“If President Roosevelt, under the pressure of the powerful world Jewry, commits the blunder of forcing the British Government to do injustice to the Arabs in Palestine, it will set the whole Muslim world ablaze from one end to another. Grave wrongs had already been done to the Arabs. If the

Jewish immigration is allowed to continue, I have no doubt that not only the Muslim League will revolt but the whole Muslim world will revolt”.43

Both the history and the future of Pakistan are rooted in this duality, a complex relationship between Pakistan the state—a physically bounded territory with a legal and international personality—and Pakistan the nation – mission–bound to serve as a beacon for oppressed or backward Muslim communities elsewhere in the world. Other causes include an attempt to create a truly Islamic state within Pakistan, one that would be guided by Islamic scriptures and traditions44. Islam has been a factor in the policy making process in the Pakistani state throughout its existence, both in foreign and domestic policies; though the scope and extent have varied from government to government. The policy makers see the Islamic sentiment as a hedge against the potential tide of ethnic nationalism, which they view as a threat to Pakistan’s integrity. This opinion draws strength from the track record indicating that India has been backing the ethnic-based political movements in an effort to both undo Pakistan, like in East Pakistan, and to keep it off balance, as in Baluchistan.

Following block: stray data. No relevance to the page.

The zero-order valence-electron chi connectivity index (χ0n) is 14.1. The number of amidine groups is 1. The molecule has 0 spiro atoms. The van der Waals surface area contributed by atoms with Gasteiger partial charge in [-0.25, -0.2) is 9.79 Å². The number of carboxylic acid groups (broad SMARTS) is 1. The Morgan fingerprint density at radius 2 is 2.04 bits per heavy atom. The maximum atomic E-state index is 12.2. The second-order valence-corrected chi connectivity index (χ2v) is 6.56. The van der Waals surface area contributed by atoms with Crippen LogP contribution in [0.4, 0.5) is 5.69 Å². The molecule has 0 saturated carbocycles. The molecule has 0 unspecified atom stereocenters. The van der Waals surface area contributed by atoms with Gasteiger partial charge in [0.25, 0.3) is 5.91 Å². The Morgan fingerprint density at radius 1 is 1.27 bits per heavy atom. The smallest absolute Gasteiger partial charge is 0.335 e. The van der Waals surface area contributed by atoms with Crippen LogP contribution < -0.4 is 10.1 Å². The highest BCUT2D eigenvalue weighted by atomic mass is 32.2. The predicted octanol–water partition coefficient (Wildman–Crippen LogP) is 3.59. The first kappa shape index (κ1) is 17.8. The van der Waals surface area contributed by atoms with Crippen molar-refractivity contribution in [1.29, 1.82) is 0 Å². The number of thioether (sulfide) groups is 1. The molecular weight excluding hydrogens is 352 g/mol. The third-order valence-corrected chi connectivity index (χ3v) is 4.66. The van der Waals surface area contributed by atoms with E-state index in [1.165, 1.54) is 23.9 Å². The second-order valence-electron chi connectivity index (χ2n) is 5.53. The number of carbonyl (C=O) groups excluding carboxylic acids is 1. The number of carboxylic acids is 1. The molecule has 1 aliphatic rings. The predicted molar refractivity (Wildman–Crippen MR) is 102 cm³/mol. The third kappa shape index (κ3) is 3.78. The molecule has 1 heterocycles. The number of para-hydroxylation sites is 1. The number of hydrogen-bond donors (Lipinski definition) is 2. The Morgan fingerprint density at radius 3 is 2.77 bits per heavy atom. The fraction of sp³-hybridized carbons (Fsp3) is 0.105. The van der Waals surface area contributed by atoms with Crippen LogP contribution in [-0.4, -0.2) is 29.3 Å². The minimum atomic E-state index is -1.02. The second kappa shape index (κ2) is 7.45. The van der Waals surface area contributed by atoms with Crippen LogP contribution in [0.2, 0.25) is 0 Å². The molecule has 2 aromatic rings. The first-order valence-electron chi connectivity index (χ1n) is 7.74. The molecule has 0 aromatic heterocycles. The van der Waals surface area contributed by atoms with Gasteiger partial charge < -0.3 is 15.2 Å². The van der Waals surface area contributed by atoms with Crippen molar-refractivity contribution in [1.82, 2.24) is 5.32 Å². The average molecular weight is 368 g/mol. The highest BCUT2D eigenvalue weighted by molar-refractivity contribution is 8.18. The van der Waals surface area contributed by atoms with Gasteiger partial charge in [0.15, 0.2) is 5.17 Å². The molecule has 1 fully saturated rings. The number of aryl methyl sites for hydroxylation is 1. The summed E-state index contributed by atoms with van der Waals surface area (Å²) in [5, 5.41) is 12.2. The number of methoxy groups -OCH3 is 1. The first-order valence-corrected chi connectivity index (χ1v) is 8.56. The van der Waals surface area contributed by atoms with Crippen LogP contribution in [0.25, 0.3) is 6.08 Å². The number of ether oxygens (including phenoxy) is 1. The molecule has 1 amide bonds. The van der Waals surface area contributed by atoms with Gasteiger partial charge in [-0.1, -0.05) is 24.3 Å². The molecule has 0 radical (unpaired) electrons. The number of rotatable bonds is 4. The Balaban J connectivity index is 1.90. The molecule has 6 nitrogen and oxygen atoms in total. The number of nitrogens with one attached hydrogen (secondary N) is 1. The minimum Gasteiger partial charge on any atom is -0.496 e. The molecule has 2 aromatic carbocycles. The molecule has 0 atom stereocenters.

Here is an interesting paradox, the secular policy making elite of the country had assumed that they would continue to lead the country while rallying the people on the basis of Islamic ideology. But Muslim theologians and activists, organized in religious parties have. with the passage of time, organized themselves in the political field as well. However, despite popular religious appeal, the political parties anchored around religion have not been able to get majority seats in the parliament. Nevertheless, some of these parties have small strongholds. One could draw a deduction that a majority of the people of Pakistan do not think that Islam is a point of contention in Pakistan, and thence not a point for politics.